Blah blah blockchain

Anchor

Blockchain may be the hottest technology but it won’t change the world, at least not for government.

The IT industry has been talking about blockchain in glowing terms for some time. Much of the excitement is driven by Bitcoin, an application that relies on blockchain to create digital currency particularly loved by hackers and other ne’er-do-wells. But the question remains: Is blockchain really blockbuster news or just so much blah, blah, blah? At the risk of being contrarian, I suggest it’s mostly blah, blah, blah.

What, exactly, is blockchain? Blockchain is a technical implementation of a distributed ledger — essentially an asset database that can be shared across a network of parties regardless of geography. All parties in the network have their own identical copy of the ledger. Any changes to the ledger are reflected in all copies in minutes, or seconds. The assets can be financial, legal, physical or electronic.

The point of a distributed ledger is to use transparency (public visibility) to anchor trust where it might not otherwise exist between a large number of parties separated in time and space. Trust is a risk judgement between two or more parties. For example, if you’re a consumer or sole proprietor doing business in eBay, you need a trust anchor. That’s why eBay has the five-star system of ratings and reviews. It tells you who you can trust.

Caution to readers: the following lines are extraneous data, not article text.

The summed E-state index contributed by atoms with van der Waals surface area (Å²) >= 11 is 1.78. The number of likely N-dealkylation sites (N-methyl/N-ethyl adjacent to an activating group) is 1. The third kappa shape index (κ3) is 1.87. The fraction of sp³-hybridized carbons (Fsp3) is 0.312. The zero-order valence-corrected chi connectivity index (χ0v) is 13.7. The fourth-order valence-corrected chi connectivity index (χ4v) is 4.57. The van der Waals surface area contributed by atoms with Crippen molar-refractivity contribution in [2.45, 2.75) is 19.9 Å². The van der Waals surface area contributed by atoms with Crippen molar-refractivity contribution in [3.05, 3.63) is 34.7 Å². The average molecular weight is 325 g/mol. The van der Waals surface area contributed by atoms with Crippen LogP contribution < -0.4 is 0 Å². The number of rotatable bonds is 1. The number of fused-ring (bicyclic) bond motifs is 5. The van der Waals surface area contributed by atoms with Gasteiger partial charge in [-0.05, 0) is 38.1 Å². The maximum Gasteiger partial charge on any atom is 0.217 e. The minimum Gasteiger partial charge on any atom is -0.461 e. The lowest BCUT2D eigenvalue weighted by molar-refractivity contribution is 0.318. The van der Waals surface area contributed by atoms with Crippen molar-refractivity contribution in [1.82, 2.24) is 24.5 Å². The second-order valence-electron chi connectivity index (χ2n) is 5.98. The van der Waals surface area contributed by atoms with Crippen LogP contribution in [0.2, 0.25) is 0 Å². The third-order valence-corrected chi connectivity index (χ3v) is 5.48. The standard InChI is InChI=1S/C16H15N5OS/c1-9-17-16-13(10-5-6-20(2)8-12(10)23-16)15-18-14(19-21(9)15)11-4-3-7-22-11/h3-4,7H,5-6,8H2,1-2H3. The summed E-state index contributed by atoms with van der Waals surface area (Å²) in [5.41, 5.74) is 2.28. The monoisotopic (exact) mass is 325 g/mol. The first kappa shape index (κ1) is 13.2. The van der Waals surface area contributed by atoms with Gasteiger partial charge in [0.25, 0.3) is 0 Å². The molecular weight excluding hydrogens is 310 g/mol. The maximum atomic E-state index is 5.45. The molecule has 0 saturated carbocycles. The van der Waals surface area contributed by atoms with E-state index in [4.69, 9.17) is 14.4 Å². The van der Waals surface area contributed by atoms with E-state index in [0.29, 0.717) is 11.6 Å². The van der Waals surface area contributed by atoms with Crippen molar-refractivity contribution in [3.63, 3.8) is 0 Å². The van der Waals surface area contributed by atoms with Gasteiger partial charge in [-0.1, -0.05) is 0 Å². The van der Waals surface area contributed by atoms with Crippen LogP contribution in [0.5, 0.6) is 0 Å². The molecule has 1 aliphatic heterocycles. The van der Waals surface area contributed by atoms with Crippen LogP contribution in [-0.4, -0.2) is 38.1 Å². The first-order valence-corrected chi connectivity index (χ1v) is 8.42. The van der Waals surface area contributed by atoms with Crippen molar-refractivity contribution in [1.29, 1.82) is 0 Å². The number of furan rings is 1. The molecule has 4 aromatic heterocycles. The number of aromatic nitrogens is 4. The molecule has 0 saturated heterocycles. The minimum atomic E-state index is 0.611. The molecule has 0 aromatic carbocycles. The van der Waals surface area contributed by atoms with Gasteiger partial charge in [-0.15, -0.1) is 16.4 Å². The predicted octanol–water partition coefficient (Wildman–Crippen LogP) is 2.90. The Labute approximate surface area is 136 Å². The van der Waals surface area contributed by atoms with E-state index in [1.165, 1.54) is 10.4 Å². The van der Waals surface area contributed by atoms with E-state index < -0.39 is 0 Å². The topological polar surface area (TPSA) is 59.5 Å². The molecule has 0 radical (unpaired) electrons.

Identity ecosystems provide trust

However, if you already have a trust anchor then you don’t really need blockchain. Anywhere that there’s an existing identity ecosystem there will be existing trust anchors for that identity ecosystem. And who establishes the most fundamental identity ecosystems? Government does. In fact, as important as public trust is to government’s credibility, government itself doesn’t operate on trust itself. Government operates on legislative, regulatory and legal frameworks, documented by audit trails of identities and asset ownership, and enforced by the guns, badges and lawyers. Trust doesn’t enter into it. And without significant legislative and regulatory reform, distributed trust ledgers like blockchain probably won’t create much value for government.

But reconsider blockchain as a distributed transaction ledger — database technology — and the prognosis changes. Distributed ledgers have the potential to be radically disruptive. Their processing capability is near real time, strongly tamper-resistant and increasingly low-cost. They can enable other innovations such as smart contracts and the Internet of Things. With its wide range of stakeholders, services and roles, the government has a multitude of different operations. Some distribute value rather than create it, and others create and maintain effective regulatory regimes. Many of these activities will be enhanced by distributed transaction ledgers.